|51st State Festival 2016|
Trent Park, Cockfosters Road, Barnet,, London, London, EN4 0PS, United Kingdom
Tickets for adults (without camping) from £35.00
As the sun decided it was time to come out and play at the weekend, so did we! London's Trent Park was once again a hive of activity due to the second edition of 51st State Festival taking place within it's lush green surroundings, where thousands descended for a full day of decadence and dancing courtesy of one of the biggest line-ups the house music scene in the UK has seen this year.
Such a stellar attendance by some of the scene's biggest names caught the attention of many an enthusiast, with tickets for the event selling out fast. Not only were the House lovers raring to go, Garage and Soul fans were also gathered in force, ready for some of the tantalizing treats in store.
Opening the gates a little later than planned, the atmosphere within festival arena quickly started to buzz, and we headed over to the Groove Odyssey tent to catch up with the stunning Anané Vega.
It was early doors – as a result, the tent was quiet, however this turned out to be a blessing in disguise. There was ample room to throw some shapes, which we absolutely needed in response to her uplifting, intimate set.
Fresh, fun and passionate, Anané is exactly the one you want to get the party started. Feeling every little beat she mixes with her entire being, you appreciate that Anané has an encyclopedic-like knowledge of her scene, and which tracks to showcase in the event of having to start a vibe.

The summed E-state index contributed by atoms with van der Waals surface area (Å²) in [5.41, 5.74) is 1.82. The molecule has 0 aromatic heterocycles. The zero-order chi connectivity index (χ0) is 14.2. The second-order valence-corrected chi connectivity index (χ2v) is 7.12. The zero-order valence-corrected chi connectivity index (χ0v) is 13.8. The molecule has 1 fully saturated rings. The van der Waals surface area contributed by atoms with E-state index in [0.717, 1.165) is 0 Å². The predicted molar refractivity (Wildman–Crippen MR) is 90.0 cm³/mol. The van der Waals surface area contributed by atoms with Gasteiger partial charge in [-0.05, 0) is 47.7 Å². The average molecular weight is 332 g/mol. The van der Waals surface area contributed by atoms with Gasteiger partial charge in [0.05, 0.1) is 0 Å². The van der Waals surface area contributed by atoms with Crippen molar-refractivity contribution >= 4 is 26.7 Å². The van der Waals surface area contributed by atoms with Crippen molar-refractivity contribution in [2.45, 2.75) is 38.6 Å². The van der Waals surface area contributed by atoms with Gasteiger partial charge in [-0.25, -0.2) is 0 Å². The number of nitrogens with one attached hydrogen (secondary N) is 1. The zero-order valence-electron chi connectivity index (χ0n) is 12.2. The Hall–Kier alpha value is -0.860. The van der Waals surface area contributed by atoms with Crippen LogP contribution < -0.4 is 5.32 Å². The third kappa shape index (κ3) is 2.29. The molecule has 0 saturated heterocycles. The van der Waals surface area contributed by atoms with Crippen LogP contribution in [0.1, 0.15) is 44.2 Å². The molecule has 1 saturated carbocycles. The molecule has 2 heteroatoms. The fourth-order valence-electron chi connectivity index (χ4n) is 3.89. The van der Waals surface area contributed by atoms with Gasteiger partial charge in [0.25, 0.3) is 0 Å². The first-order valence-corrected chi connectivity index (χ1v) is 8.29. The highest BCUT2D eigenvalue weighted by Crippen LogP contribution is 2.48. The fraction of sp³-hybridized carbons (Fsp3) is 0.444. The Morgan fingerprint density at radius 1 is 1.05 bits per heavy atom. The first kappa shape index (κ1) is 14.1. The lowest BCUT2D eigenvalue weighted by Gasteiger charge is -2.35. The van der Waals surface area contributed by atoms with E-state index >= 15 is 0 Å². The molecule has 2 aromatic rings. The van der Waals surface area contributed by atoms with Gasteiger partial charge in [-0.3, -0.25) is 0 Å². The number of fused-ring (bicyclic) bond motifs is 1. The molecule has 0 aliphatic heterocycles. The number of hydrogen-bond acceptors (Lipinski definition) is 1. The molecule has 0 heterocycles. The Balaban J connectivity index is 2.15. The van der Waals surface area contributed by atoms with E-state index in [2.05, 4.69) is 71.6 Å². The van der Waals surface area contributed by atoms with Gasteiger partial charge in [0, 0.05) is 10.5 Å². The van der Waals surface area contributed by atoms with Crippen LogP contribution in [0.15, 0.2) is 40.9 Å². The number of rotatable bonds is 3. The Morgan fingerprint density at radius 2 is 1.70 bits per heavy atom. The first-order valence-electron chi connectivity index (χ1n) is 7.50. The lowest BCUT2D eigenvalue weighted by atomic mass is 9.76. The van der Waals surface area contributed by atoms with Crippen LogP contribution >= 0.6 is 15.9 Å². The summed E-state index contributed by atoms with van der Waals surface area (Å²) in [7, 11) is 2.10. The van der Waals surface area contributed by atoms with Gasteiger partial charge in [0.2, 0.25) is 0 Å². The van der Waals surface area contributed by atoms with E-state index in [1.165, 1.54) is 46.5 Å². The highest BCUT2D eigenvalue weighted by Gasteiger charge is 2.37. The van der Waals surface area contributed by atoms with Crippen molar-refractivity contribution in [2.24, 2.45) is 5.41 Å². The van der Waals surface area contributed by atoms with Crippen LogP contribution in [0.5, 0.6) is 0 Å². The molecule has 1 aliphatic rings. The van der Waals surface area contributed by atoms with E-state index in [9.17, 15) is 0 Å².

All of a sudden, we were really getting down right at the front where she welcomed us with her personal touch – connecting with the dancers, smiling and singing with us as we really lost our heads to Dennis Ferrer's remix of Fish Go Deep's 'Cure And The Cause', shortly after causing a stir with 00's Ibiza classic Pasilda's 'Afro Medusa'.We were encapsulated within this little musical bubble of love as she mixed in her final track, put the trademark crystal headphones down and joined us all for a dance to the epic 'Freedom' by Black Magic. Everyone there sang their heart out, leaving the tent feeling a whole lot warmer in the soul.
The recipe was there for cooking up a really special day. Unfortunately by now, some obvious logistical issues had become apparent with regards to the organisation and planning of the festival. A queue of biblical proportions was forming outside the drinks token booths, with frustrated and thirsty customers then joining another queue at the bar. Sadly we missed most of Todd Terry's set due to this issue, which undoubtedly started to dampen the atmosphere for many attendees.
Searching for solace from the slightly chaotic scenes unfolding adjacent to the main stage, we headed for the VIP area, where Opolopo came to our rescue. Surrounded by a group of passionate groovers, the Swedish wizard immediately hit the spot with his trademark soulful sound. The sun was high in the sky, as we bumped into old friends and familiar faces enjoying the sounds of The Crusaders feat. Randy Crawford – Opolopo's very own 'Rebounce' edit making us do just that, his music always manages to lift the mood. His name meaning 'Plenty' in Yoruban, this is exactly what Opolopo brings to his sets, each time leaving you feeling fully satisfied that you've been on a rich and diverse musical journey.